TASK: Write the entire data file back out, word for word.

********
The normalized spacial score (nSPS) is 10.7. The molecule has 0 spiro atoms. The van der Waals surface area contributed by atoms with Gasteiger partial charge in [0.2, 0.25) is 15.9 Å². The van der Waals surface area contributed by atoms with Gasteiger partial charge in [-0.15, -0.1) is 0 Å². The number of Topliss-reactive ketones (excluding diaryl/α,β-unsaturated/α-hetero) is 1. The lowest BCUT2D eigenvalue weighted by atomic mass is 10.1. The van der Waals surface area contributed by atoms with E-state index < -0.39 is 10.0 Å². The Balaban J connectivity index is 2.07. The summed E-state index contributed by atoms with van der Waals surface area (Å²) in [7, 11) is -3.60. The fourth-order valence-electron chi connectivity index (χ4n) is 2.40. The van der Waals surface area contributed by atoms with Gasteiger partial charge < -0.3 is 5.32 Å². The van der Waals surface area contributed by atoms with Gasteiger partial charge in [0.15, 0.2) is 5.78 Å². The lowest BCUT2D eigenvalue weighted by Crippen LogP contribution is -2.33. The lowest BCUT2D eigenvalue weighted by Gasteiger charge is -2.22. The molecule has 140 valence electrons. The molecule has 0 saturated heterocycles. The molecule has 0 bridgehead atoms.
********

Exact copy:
The normalized spacial score (nSPS) is 10.7. The molecule has 0 spiro atoms. The van der Waals surface area contributed by atoms with Gasteiger partial charge in [0.2, 0.25) is 15.9 Å². The van der Waals surface area contributed by atoms with Gasteiger partial charge in [-0.15, -0.1) is 0 Å². The number of Topliss-reactive ketones (excluding diaryl/α,β-unsaturated/α-hetero) is 1. The lowest BCUT2D eigenvalue weighted by atomic mass is 10.1. The van der Waals surface area contributed by atoms with E-state index < -0.39 is 10.0 Å². The Balaban J connectivity index is 2.07. The summed E-state index contributed by atoms with van der Waals surface area (Å²) in [7, 11) is -3.60. The fourth-order valence-electron chi connectivity index (χ4n) is 2.40. The van der Waals surface area contributed by atoms with Gasteiger partial charge < -0.3 is 5.32 Å². The van der Waals surface area contributed by atoms with Gasteiger partial charge in [0.15, 0.2) is 5.78 Å². The lowest BCUT2D eigenvalue weighted by Crippen LogP contribution is -2.33. The lowest BCUT2D eigenvalue weighted by Gasteiger charge is -2.22. The molecule has 140 valence electrons. The molecule has 0 saturated heterocycles. The molecule has 0 bridgehead atoms.